Based on the analysis of the Viikinmäki wastewater treatment plant, the implementation of tertiary microplastic removal technologies is an integral step in protecting the Great Lakes from microplastic shedding into the ecosystem. While questions have been raised around cost viability and the concern of these methodologies working at scale, the HSY Viikinmäki plant exemplifies the exciting potential around advancing WWTP technology.
Without correct tertiary methodologies in place, the additional environmental costs far outweigh the energy usage for proper sludge treatment. An estimated 10.6 trillion microplastics enter the environment through traditional wastewater methodologies every year, representing a social cost ranging from $3-38 million dollars per year. Implementing social and environmental costs into the model, the Viikinmäki WWTP pays itself back in just 5 years. Policy methodologies around increased funding towards Great Lakes wastewater treatment plants could be successfully implemented through as little as a 10 percent increase in budget, with further room for success around solar panels and renewable energy implementation into the system.
Mandating washing machine design
In the rise of stakeholder capitalism, the intent for corporations to measure their impact has never been greater. Whether it is corporate responsibility reporting, the rise of the corporation as an activist, or calls to diversity, equity, and inclusion initiatives, companies are being pushed for accountability for their actions at every level of their supply chain and its effects on the environment. Though this is true, a lack of accountability for washing machine corporations in the design of their products around microplastic mitigation has resulted in millions of microplastics being shed throughout the textile washing process. Through just one washing cycle, an average wash load of clothing sheds approximately 700,000 microplastic fibers. With the average fiber size ranging from 10 to 18 micrometers in diameter, these synthetic microplastics enter the water stream without resistance.
In the Great Lakes ecosystem, the evidence of microplastic shedding through the washing process is increasingly evident. Over 70 percent of collected microplastics from the Great Lakes are synthetic microfibers, suggesting the degree to which microplastic shedding plays a part of the overall problem. Without incentive to move further into development of microplastic filtering, washing machine companies have a significant impact on the most integral source of freshwater on the planet. In order to further incentivize these corporations, minimum standard product policy is a way to prevent further degradation of the Great Lakes watershed through microfiber shedding.
In 1987, a similar lack of accountability was held towards appliances and their requirements around energy efficiency. It was found that many home appliances such as refrigerators were wasting large amounts of energy, having the consumer foot the bill for this waste and causing environmental degradation. To combat this issue, Congress enacted the National Appliance Energy Conservation Act. This act established minimum efficiency standards for appliances and successfully reformed product design across the industry.
Using the National Appliance Energy Conservation Act as inspiration, the US Department of Energy could enact a microplastic prevention act, requiring all washing machines to include an attached microplastic filter that users would continuously dispose waste from (similar to a lint filter). The Department of Energy could give a buffer zone of approximately four years to enact a short-term solution, with filters and instructions on how to dispose of microplastics to accompany their washing machine purchase at the end of the buffer period. In terms of current solutions, third-party filters already exist for avid microplastic reduction activists and have been successfully implemented in thousands of machines already (see below).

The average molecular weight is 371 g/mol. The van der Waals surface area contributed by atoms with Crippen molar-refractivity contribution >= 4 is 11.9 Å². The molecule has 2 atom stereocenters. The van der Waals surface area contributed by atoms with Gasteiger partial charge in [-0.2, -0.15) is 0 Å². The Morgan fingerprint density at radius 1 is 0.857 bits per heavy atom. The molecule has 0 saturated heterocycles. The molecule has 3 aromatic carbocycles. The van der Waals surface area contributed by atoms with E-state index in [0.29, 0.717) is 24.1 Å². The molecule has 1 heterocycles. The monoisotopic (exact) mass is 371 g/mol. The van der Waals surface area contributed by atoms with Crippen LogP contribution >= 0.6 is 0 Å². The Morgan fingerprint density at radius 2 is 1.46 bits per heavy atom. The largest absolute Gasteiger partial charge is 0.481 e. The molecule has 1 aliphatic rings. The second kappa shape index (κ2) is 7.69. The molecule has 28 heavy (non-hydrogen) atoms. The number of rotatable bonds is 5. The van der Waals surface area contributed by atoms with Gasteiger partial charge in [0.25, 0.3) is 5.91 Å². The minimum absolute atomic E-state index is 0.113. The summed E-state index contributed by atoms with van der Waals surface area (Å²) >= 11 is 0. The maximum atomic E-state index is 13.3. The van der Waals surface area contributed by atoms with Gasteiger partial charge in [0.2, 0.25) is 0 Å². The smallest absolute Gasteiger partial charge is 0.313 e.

Planet Care’s Microplastic Filter
PlanetCare’s subscription service makes it easy for users to install and implement a microplastic filter into their current washing machine systems. This Slovenian startup could partner with existing washing machine corporations to accelerate the process for product design reformation. Their current filters catch over 90% of microfibers that would have otherwise entered the water stream and serve as an important benchmark for further innovation in the microfiber filter space.
Further incentivisation through a ‘golden carrot’ program would enable accelerated advancement of microplastic filtering technology for washing machine users. A $50 million prize for the company with the most effective and practical microplastic filter would create similar effects to that of The Super Efficient Refrigerator Program. User demand market trends point towards the incentive for washing machine companies to move this direction already. A recent 30,000+ member survey done by Planet Care revealed that 85% of customers would be willing to pay extra for a washing machine that captures microfibers.. The biggest barrier to entry currently is a lack of an all-in-one system. Only 36% of surveyed members said they would buy a third-party system to install in their current washing machine. With a clear user demand already existing, the development of this program would enable exciting market share growth opportunities for the most innovative washing machine companies in the world.
If you made it this far I appreciate you reading through this and hearing some of my thoughts on this issue. This is by far my most technical blog post I have written thus far. This deep dive is a small but necessary step towards creating positive change in our communities. I am happy to have recently graduated from the University of Michigan and now can put all of my time and passion into Oshki once again.
I have another blog post coming in a few days touching more on these recent updates/developments and I am thankful to have a customer base to serve as a platform to share my thoughts and connect with the amazing community of Great Lakes lovers, outdoorsmen, and change-makers that continue to support Oshki through the ups and downs, especially in the past 2-3 years.
Please do not hesitate to reach out with inquiries, thoughts, and connections. I am always looking for new opportunities to support the Great Lakes watershed. You can contact me at Jackson@oshki.us
Founder - Oshki